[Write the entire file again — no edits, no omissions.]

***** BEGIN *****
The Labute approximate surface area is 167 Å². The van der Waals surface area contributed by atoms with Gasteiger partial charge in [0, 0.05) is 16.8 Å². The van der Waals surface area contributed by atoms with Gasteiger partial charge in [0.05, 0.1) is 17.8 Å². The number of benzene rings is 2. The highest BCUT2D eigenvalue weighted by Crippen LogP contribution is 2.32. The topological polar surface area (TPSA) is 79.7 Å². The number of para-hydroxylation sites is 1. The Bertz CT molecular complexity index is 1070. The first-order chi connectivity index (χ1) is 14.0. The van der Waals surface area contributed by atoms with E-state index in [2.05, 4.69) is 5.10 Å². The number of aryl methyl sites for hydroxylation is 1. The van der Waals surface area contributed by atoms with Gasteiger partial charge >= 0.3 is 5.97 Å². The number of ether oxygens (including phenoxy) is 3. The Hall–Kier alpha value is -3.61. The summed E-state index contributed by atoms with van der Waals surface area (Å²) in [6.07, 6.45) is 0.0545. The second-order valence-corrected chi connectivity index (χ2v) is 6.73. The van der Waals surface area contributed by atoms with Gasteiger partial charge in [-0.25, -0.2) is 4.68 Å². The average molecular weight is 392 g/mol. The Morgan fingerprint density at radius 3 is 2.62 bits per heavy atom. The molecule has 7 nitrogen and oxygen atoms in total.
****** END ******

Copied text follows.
The Labute approximate surface area is 167 Å². The van der Waals surface area contributed by atoms with Gasteiger partial charge in [0, 0.05) is 16.8 Å². The van der Waals surface area contributed by atoms with Gasteiger partial charge in [0.05, 0.1) is 17.8 Å². The number of benzene rings is 2. The highest BCUT2D eigenvalue weighted by Crippen LogP contribution is 2.32. The topological polar surface area (TPSA) is 79.7 Å². The number of para-hydroxylation sites is 1. The Bertz CT molecular complexity index is 1070. The first-order chi connectivity index (χ1) is 14.0. The van der Waals surface area contributed by atoms with E-state index in [2.05, 4.69) is 5.10 Å². The number of aryl methyl sites for hydroxylation is 1. The van der Waals surface area contributed by atoms with Gasteiger partial charge >= 0.3 is 5.97 Å². The number of ether oxygens (including phenoxy) is 3. The Hall–Kier alpha value is -3.61. The summed E-state index contributed by atoms with van der Waals surface area (Å²) in [6.07, 6.45) is 0.0545. The second-order valence-corrected chi connectivity index (χ2v) is 6.73. The van der Waals surface area contributed by atoms with Gasteiger partial charge in [-0.25, -0.2) is 4.68 Å². The average molecular weight is 392 g/mol. The Morgan fingerprint density at radius 3 is 2.62 bits per heavy atom. The molecule has 7 nitrogen and oxygen atoms in total.